Connecting diverse communities to become reconciled.
THREE BASIC COMMUNITIES EXIST:
PASSIVE, FORCED, AND INTENTIONAL
The idea of community may have various meanings depending on an individual’s understanding. There are several layers of community as well, starting with one’s immediate circle of trusted loved ones and going as far as the global community. For the purpose of Rainbow Unbroken, we define community as any group (3 or more individuals) connected by location, beliefs, purpose, culture, profession, or any commonly shared bond. Regardless of the kind of connection, community remains a choice. We either choose to become involved (intentional), reluctantly stay involved (forced), or remain connected by name only (passive).
DIVERSITY AND CONFLICT
Consider all the variables of diversity among humanity: ethnicity, cultural background, sex and gender (male, female, other), sexual orientation, relationship status, height and weight, hair color and facial features, economic status, beliefs, religious preference, degree of education, likes and dislikes, abilities, health conditions, left or right handed, glasses or none – the list of variables could be endless if we identify every distinct trait a person could possibility carry. Unique traits are the essence of beauty and strength, especially if woven together to represent the diverse nature of being human.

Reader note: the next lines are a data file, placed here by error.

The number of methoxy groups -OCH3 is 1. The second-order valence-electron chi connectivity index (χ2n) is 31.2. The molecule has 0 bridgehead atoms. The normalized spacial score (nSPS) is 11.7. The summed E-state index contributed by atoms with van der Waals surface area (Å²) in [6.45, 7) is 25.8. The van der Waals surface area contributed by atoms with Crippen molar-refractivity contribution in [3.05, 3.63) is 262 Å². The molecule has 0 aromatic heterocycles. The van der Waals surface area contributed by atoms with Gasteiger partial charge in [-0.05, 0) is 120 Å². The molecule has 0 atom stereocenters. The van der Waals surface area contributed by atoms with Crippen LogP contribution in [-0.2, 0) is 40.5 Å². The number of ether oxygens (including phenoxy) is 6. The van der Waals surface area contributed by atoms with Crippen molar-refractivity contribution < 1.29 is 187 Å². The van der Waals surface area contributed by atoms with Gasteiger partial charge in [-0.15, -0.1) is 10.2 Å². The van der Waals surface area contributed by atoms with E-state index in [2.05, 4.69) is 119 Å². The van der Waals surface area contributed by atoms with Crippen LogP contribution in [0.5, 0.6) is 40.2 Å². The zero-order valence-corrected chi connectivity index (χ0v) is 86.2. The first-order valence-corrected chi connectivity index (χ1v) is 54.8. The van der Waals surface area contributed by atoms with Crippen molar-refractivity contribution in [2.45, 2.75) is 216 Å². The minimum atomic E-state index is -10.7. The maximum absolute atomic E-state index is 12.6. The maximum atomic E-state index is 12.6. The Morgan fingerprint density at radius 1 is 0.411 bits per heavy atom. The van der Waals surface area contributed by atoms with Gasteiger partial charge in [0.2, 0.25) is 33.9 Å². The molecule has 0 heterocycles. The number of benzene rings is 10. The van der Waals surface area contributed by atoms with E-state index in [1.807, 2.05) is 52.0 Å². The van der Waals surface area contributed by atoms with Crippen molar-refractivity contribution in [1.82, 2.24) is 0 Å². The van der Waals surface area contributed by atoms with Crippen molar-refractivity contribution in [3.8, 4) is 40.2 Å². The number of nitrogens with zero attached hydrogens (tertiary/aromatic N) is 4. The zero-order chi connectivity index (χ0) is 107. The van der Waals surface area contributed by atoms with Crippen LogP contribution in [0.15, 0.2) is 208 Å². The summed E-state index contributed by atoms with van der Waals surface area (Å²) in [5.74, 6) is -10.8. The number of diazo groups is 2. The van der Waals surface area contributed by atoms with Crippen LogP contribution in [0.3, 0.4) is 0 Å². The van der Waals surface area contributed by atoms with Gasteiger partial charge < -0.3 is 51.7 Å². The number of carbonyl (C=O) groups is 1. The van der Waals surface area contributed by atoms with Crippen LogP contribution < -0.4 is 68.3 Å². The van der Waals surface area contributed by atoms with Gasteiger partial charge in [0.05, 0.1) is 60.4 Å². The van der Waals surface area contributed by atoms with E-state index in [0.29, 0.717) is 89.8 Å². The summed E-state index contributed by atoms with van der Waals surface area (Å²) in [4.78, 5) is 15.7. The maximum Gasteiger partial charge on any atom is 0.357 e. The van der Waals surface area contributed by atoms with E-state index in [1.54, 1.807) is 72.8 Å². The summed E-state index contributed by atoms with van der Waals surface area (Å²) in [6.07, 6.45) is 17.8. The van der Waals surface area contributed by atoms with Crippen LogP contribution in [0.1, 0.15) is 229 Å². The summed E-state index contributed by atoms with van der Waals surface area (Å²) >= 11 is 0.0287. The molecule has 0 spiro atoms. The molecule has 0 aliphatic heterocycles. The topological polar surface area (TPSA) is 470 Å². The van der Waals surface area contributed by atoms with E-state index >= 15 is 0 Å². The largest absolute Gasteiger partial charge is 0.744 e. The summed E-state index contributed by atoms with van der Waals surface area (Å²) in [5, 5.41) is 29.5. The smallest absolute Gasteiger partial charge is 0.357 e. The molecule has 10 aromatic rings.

If we fail to acknowledge diversity as beautiful strength, necessary for a healthy society, then we are more likely to exclude those different from the norm we have defined. Exclusion leads to conflict.
Reconciliation does not mean ignoring differences, losing sense of self, or denying one’s beliefs. To become reconciled depends on the ability to identify with someone on basis of being human, as opposed to considering someone with differences as “other” (see concept of otherness). Instead of compromising our values, reconciliation begins with identifying common ground. By continuing to discover points of agreement, diverse communities potentially earn trust and respect. “Other” no longer poses a threat. Taking the path of reconciliation produces compassion, mercy, patience, and understanding. “Other” becomes human. Once diverse communities identify with one another on the basis of being human with needs, wants, and desires, they are better equipped to negotiate differences in an equitable manner.